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Edward III and the Countess of Salisbury

This actually happened.   Or so the legend goes.

In England, the highest and most ancient order of knighthood is the "Order of the Garter."

The story of its origin is that some time around 1340, King Edward III was at a formal ball, dancing with the Countess of Salisbury.   During the dance, she dropped her garter, right in the middle of the dance floor.   King Edward picked up the garter and put it onto his own leg, looked around at the others present, and said, "Honi soit qui mal y pense" (Shame on him who thinks evil of it), and then gave it back to her.   A rather gallant gesture.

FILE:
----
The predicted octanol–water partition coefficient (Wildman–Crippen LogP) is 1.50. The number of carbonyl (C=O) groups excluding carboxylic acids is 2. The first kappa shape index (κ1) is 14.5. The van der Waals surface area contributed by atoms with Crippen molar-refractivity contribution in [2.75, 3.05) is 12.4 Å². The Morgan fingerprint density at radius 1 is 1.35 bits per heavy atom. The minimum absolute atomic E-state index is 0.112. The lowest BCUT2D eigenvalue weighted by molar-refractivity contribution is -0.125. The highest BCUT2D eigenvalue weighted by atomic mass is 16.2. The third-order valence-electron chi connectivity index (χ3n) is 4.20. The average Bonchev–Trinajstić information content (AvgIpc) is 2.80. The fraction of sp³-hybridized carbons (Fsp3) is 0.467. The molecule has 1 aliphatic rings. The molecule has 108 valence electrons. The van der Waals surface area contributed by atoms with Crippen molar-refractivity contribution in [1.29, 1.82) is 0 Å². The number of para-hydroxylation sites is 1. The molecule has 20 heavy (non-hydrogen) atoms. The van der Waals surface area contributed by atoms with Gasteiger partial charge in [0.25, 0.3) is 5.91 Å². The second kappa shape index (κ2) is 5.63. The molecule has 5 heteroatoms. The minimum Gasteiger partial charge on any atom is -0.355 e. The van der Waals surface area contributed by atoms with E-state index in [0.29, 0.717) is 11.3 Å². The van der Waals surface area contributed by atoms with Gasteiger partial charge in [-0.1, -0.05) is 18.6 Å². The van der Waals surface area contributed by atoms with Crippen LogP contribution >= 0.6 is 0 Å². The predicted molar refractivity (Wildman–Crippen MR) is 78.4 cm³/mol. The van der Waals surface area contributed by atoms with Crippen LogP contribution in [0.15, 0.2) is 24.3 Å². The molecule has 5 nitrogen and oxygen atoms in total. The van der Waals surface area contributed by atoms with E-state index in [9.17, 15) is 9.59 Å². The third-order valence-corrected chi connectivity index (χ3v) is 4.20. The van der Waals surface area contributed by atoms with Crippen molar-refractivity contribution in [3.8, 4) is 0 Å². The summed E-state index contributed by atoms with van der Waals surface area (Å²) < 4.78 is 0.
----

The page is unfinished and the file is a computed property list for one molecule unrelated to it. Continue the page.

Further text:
Margaret Murray points out (God of the Witches, 1931) that it would have taken more than a dropped garter to embarrass a woman in the 14th Century.   This garter was probably a ritual one, signifying that its owner was a leader among the non-Christian (Pagan) population.   In other words, the Countess of Salisbury was a High Priestess of witchcraft!   To drop the garter before the high dignitaries of the Church who were present could certainly have caused some real embarrassment.   Edward's action was smart thinking; in placing the garter on his own leg, he not only saved face for the Countess but proclaimed himself willing to be a leader of the Pagan population of England as well as the Christian.

        - from Witchcraft From the Inside by Raymond Buckland (2001)